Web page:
Danny swirled the mixture of pills and water around in his mouth, occasionally pausing to examine the texture and shape of each capsule with his tongue. His eyes rolled back and forth too and when he was satisfied he jerked his head back and swallowed the lot.
"I wish you wouldn't do that. You always look as if you're about to choke," said Reg. Danny smirked and returned to his newspaper.
"I can't believe it. Nothing. Not a thing," he hurriedly ruffled through the pages of a tabloid, his brow more furrowed with each page he turned. "Pass me The Times please, Reg,"
Slowly Reg bent down, supporting himself with one hand on his good knee and one on his trolley. He spotted The Times under a box of chocolate bars and reached for it. He removed the piece of blue string that had stuck to the front page when he bought it.
"I don't see why you're so eager to get in the newspapers anyway. I always thought it was better if you stayed out of them."
"Free advertising, Reg, free advertising."
Reg simply chuckled and said he knew nothing about the ins and outs of the business world. He ignored Danny's steely look as he leaned over to adjust a sheet that had become untucked. As he flattened it out and tucked it back in, he noticed grey smears caused by fingers covered with newspaper print. He held the sheet up close to his face and placed his glasses on his forehead to see the marks better. He sighed and reached for the blue cloth draped over the handle of his trolley. As he dipped it in a glass of water on the bedside table, Danny stirred from his paper.
"What do you think you're doing? I was drinking from that!"
"You know you're not allowed newspapers," Reg began to scrub fiercely on the white sheet, "if the nurse finds this we'll both be in big trouble."
Danny drew breath and returned to his reading exhaling and shaking his head. A bus crash had killed six school children in Brighton (it was the driver's fault). Having successfully removed the print marks, Reg straightened himself with difficulty and replaced the cloth in its hanging place. "How are you today anyway?"
"Just peachy thanks, Reg."
Ignoring this, Reg continued: "What have you got on for the rest of the day?"
"Therapy at two with Sigmund Freud and then a group meeting at 4 I think."
"Good-good. Is there anything you'd like from the trolley?"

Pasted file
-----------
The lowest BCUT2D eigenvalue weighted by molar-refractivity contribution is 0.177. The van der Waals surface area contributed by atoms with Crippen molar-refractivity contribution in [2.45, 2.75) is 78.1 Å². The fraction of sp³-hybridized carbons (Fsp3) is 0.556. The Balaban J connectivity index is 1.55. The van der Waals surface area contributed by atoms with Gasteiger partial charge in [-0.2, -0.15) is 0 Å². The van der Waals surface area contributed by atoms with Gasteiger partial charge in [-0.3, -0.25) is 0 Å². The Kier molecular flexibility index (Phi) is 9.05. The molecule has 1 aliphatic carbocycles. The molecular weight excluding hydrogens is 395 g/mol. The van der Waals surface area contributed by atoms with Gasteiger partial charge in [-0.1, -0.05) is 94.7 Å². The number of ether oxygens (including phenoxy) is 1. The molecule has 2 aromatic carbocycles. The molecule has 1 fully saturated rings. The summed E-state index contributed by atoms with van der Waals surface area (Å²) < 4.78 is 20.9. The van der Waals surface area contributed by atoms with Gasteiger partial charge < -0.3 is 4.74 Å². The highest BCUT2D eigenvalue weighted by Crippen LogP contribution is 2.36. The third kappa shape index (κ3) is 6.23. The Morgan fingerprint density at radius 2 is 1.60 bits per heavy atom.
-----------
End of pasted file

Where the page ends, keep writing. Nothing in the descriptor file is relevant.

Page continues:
"Ah go on then - I'll have a Snickers."
Stooping for the chocolate bar, Reg also took out his mobile phone and handed them both to a smiling Danny who in turn, placed a folded banknote in the palm of Reg's hand. Reg winked.
"I'll pick it up on my next round. Just remember to keep it down and if you see the nurse then hide it."
But Danny knew he wouldn't be disturbed. Very few people came past his room and he wasn't serious enough to warrant constant monitoring by the porters or nurses. Reg said goodbye and left the room. The slow regular squeak of wheels on the wooden floor grew gradually quieter as he and his trolley trundled on down the corridor. Working women were jeopardising family life.
When Reg returned, Danny had finished with the phone and was reading the sports pages of another newspaper. Catherine Zeta Jones wore a new a Gucci dress to a film premiere. He stirred when the aroma of hot food punctuated the familiar smell of dusty wooden floors, clean linen and disinfectant.
"Dinner's up!" said Reg cheerily.
"What's it tonight?" he beamed.
"Chicken Kiev with sweet potatoes and mixed vegetables coated in a creamy peppercorn sauce," said Reg in his best waiter-like voice. He relaxed and added: "I wouldn't mind some of that meself, I'm starvin'."
"I tell you, Reg, this stuff is never half as good as what I used to make when I was a chef at The Ivy. Now that was cooking." Danny gazed up into the corner of the ceiling and smiled to himself, savouring the thought of his old life.
"You were a chef?" Reg knew he wasn't meant to encourage him, but he always liked talking to Danny. Quite simply, it was fun and it made them both smile.
"The youngest chef to get a Michelin Star!" Danny added, now sounding like an old man retelling a war story.
"I'm afraid I don't know anything about cooking and restaurants . Give me a chippy any day of the week!" Reg wiped off more black marks from the side-rail of the bed. As he replaced the cloth on the trolley he noticed how the print had become embedded in its fibres - he'd have to get another one for tomorrow's rounds, he thought.
The next morning Reg found Danny in the toilets. He was having a shave and his face was peppered with tiny cuts. He had obviously been here for some time, Reg thought, because some of the cuts had crusted over, turning a dull browny-red. He looked at him in pity and was met by a brief acknowledging glance from Danny's reflection. Reg wandered into a cubicle and re-emerged with some toilet paper which he neatly folded and placed silently on the side of the wash basin. Just as he was about to turn away he stopped. "Oh, I almost forgot," Reg pulled out a cigarette from his pocket, with a piece of blue ribbon around it tied in a bow for decoration, "Happy Birthday."
Danny put the razor down and turned to face Reg, his face a patchwork of shaving foam, red blots and pale skin. He took the cigarette and held it close to his face, first peering at it intently, then raising it up to look at in the sunlight that was streaming in through the tiny window above the mirror. Seeing Reg was watching him just as intently, he then held the cigarette aloft like a King with his sword. "I shall call this cigarette..."